I think that you're onto something there. I need to wear a suit three times a year. Most of my friends are the same way. We all have a suit in our respective closets, but it's just taking up space for most of the year. Now, we're different enough sizes that we couldn't all just share one suit, but, if you had a few thousand clients, you could certainly send a fitting suit to the fellow who needs it, when he needs it.
There's also a huge boon to be found in having branches in both hemispheres. Instead of spending December paying the land tax on a warehouse full of shorts, just rent them out in Australia. Then, come July, send out the shorts in the US and the sweaters down under.
I'm not sure about the environmental impact. On the one hand, you have quite a bit of carbon footprint from shipping the clothes all around. On the other hand, the company would have a strong economic incentive to maintain the clothes. I'm betting a lot of clothes that are currently thrown away could be saved with proper cleaning and sewing skills. I'm now imagining reading the company's blog having less posts on Redis integration and far more on their new way to remove grass stains.
Honestly, given the sizing issues, this probably makes more sense for men's clothes, but that avoids competition with 99dresses.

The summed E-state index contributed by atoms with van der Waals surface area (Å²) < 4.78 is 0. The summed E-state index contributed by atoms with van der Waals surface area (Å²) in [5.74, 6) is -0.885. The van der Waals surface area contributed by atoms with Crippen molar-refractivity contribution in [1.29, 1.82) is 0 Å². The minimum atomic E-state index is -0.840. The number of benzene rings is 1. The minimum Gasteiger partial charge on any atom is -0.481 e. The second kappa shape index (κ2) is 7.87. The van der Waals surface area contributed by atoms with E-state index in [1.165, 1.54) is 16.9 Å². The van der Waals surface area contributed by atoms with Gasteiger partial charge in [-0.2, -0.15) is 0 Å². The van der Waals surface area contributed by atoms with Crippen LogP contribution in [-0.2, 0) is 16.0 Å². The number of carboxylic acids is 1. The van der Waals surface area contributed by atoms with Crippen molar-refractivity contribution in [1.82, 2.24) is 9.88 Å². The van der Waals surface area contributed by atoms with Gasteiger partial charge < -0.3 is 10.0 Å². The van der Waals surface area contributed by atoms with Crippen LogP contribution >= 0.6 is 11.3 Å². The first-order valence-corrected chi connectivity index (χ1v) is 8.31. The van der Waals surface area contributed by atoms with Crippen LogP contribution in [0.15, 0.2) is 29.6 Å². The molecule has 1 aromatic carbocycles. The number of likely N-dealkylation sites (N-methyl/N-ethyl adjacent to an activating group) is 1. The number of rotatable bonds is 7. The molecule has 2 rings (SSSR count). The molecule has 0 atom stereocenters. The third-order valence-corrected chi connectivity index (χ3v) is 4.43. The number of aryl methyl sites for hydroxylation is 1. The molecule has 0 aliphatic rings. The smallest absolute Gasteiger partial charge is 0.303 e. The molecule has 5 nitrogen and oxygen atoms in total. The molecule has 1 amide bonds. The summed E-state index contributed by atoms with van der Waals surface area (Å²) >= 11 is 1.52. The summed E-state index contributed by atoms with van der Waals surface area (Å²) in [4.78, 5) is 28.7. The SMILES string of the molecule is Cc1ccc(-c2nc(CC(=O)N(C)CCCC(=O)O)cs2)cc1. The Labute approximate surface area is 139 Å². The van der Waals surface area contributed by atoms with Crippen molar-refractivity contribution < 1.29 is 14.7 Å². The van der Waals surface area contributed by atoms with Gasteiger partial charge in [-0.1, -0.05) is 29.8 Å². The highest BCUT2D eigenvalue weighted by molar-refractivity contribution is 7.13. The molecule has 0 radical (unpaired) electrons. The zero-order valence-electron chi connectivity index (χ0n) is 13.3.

Dammit. I'm going to be thinking about this all night.
If I'm a guy who occasionally has to wear a suit, it seems like it would be a lot cheaper for me to pay the fixed cost of acquiring it than the ongoing cost of having it shipped to me every so often when I want to wear it. And it's another thing to remember and worry about.
I'm more than happy to toss the idea around with you, I think it's an interesting idea and if it reached critical mass it could do really well - but I'm skeptical it could get there and that the price points would be such that consumers would be interested.
I've been thinking about this exact idea for the past month or so and still love it. I recently tried Trunk Club, which is a similar service but they actually select the clothes for you and you only pay for what you keep and send the rest back. The inherent ownership problem still remains, though--there's yet one more pair of pants or shirt taking up space in your closet that you'll eventually get sick of (that and it was really expensive--like $175 for a button-down expensive).
I like the idea of having a somewhat curated selection of some top brands like Banana Republic, J.Crew, Gap, etc. and being able to choose a certain number of items to take out at one time. I'd pay upwards of $200/mo if it meant I had an endless rotation of new clothes to try on without having to keep. And if you like the garment? Feel free to keep it and pay retail.
The collaborative consumption model is disrupting industry after industry, and it's only a matter of time before someone gets it right in fashion. I would honestly consider starting this myself, but I just left a startup and joined the Goog less than a month ago--need some stability for awhile.